That means it is just about the half-way point of vacation, but still many more days to enjoy at home.
Yesterday I received an interesting phone call from my neighbor who is visiting her camp, (we affectionately call Ohio), across the way from us on West Pond. She and her family live in Ohio where they care for 4 horses of their own. Her request might only make sense to horsy readers of this blog. De wanted to come and clean stalls for me with one clear motive; to show her husband that they needed to purchase a new bed...at home...in Ohio. Allow me to connect the dots. De has been suffering from back pain lately, yet she found instant relief once having spent a couple of nights on her 'camp' bed. She simply needed to rule out, (which she did), that barn chores were the source of her pain, pointing an all conclusive finger at the bed she sleeps in at home. Thanks to the MRF barn chores, Bryan and De will hopefully, be getting a new bed!
Today's excerpt from Finding My Way to Moose River Farm is about my first horse, Promise. Many of you will remember her significance in my life and how finding her brought great comfort to my heart after ten years of aching for a horse.
Late in the afternoon when the horse trailer finally wobbled and squeaked down the gravel driveway it occurred to me that all the turmoil of the past summer was finally coming to a peaceful end. As the horse of my dreams stepped off the trailer and into my life, I spoke her name under my breath for the first time. My horse. My Summer’s Promise.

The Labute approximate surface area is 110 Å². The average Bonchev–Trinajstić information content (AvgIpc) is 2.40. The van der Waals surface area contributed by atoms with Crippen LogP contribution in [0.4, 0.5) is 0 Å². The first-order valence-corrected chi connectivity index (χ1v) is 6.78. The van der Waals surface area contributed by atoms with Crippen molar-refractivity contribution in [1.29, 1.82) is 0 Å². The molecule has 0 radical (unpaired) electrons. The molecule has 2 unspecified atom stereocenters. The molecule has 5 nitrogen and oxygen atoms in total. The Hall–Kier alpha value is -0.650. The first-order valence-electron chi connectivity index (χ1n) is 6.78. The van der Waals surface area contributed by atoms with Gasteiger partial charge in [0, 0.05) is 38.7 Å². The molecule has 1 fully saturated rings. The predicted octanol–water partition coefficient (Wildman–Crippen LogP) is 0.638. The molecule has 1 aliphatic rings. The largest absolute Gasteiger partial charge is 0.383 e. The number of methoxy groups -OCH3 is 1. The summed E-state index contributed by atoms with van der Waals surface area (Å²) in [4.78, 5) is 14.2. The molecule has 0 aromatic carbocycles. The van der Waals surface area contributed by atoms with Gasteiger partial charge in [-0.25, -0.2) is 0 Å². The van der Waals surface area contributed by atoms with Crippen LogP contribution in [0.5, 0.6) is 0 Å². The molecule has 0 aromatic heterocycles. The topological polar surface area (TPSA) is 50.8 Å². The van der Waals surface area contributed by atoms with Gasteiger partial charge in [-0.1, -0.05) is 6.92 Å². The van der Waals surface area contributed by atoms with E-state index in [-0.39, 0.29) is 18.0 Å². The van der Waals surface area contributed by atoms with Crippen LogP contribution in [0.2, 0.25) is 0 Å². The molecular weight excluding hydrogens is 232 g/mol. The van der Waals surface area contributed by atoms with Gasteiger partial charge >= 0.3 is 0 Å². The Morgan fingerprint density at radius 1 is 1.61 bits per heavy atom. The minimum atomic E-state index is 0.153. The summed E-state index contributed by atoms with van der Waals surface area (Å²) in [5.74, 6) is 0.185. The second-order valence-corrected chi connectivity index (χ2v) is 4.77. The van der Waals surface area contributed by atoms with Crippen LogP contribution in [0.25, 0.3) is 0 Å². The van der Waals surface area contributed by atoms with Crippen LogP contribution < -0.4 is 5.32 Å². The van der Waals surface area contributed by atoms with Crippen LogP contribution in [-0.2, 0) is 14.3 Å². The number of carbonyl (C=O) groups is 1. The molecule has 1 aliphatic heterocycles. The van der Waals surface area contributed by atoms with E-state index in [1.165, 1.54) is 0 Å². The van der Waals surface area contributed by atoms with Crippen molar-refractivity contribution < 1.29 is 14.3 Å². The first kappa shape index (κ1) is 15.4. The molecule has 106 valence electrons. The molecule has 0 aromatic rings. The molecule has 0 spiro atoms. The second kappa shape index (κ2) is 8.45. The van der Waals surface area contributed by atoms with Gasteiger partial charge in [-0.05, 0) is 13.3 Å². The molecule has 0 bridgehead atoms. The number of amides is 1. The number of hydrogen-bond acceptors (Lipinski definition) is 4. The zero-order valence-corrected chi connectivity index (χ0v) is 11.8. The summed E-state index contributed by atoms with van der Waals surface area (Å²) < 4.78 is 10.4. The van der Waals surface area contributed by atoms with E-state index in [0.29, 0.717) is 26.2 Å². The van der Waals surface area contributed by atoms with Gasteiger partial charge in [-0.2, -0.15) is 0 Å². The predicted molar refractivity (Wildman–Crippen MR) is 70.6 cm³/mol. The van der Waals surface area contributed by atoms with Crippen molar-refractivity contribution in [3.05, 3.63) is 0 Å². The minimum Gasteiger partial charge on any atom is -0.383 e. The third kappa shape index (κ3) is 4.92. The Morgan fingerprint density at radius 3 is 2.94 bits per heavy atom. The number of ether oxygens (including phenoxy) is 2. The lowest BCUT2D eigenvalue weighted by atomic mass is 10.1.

The next day my father returned home, exhausted from his two week, (business), trip to
. Although a whole roll of film had recorded
the arrival of my new horse, the digital age was still decades away, preventing
me from sharing pictures with my father upon his return. Instead, he planned to stop at the barn the
following day after his golf outing. I
tried to describe what Promise looked like in case I had not arrived at the
barn yet to introduce them. Houston
When he arrived home from golf the next day, he wasn’t sure that the horse turned out in the paddock was ours. There didn’t seem to be anybody around the barn who could set him straight so he had to wait until he could describe the horse he had seen to me.
“There was a brown horse, all alone and eating grass in front of the barn,” he described.
“That was Promise,” I said casually. “The others are turned out together in a field behind the barn and she is either in a stall all day or in the front paddock by herself.”
“That’s our horse?” he questioned in disbelief. “That is a beautiful horse. I can’t get over how beautiful that horse is.”
His words made me beam with pride for my horse,... my beautiful horse.
My horse...My Summer's Promise